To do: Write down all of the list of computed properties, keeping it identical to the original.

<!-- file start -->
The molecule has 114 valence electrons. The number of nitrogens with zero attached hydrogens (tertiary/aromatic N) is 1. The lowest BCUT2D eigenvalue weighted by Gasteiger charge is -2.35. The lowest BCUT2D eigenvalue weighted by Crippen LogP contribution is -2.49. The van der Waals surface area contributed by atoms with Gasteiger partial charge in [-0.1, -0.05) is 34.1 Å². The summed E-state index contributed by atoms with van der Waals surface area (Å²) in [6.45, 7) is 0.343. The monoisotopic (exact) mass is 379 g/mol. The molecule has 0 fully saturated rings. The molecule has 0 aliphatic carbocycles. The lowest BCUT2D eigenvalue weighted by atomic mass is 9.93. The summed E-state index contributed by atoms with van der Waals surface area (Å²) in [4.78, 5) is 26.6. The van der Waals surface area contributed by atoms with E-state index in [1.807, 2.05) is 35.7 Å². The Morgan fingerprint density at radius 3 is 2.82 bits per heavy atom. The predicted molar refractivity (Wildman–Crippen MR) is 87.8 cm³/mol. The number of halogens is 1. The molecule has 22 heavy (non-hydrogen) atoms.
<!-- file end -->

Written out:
The molecule has 114 valence electrons. The number of nitrogens with zero attached hydrogens (tertiary/aromatic N) is 1. The lowest BCUT2D eigenvalue weighted by Gasteiger charge is -2.35. The lowest BCUT2D eigenvalue weighted by Crippen LogP contribution is -2.49. The van der Waals surface area contributed by atoms with Gasteiger partial charge in [-0.1, -0.05) is 34.1 Å². The summed E-state index contributed by atoms with van der Waals surface area (Å²) in [6.45, 7) is 0.343. The monoisotopic (exact) mass is 379 g/mol. The molecule has 0 fully saturated rings. The molecule has 0 aliphatic carbocycles. The lowest BCUT2D eigenvalue weighted by atomic mass is 9.93. The summed E-state index contributed by atoms with van der Waals surface area (Å²) in [4.78, 5) is 26.6. The van der Waals surface area contributed by atoms with E-state index in [1.807, 2.05) is 35.7 Å². The Morgan fingerprint density at radius 3 is 2.82 bits per heavy atom. The predicted molar refractivity (Wildman–Crippen MR) is 87.8 cm³/mol. The number of halogens is 1. The molecule has 22 heavy (non-hydrogen) atoms.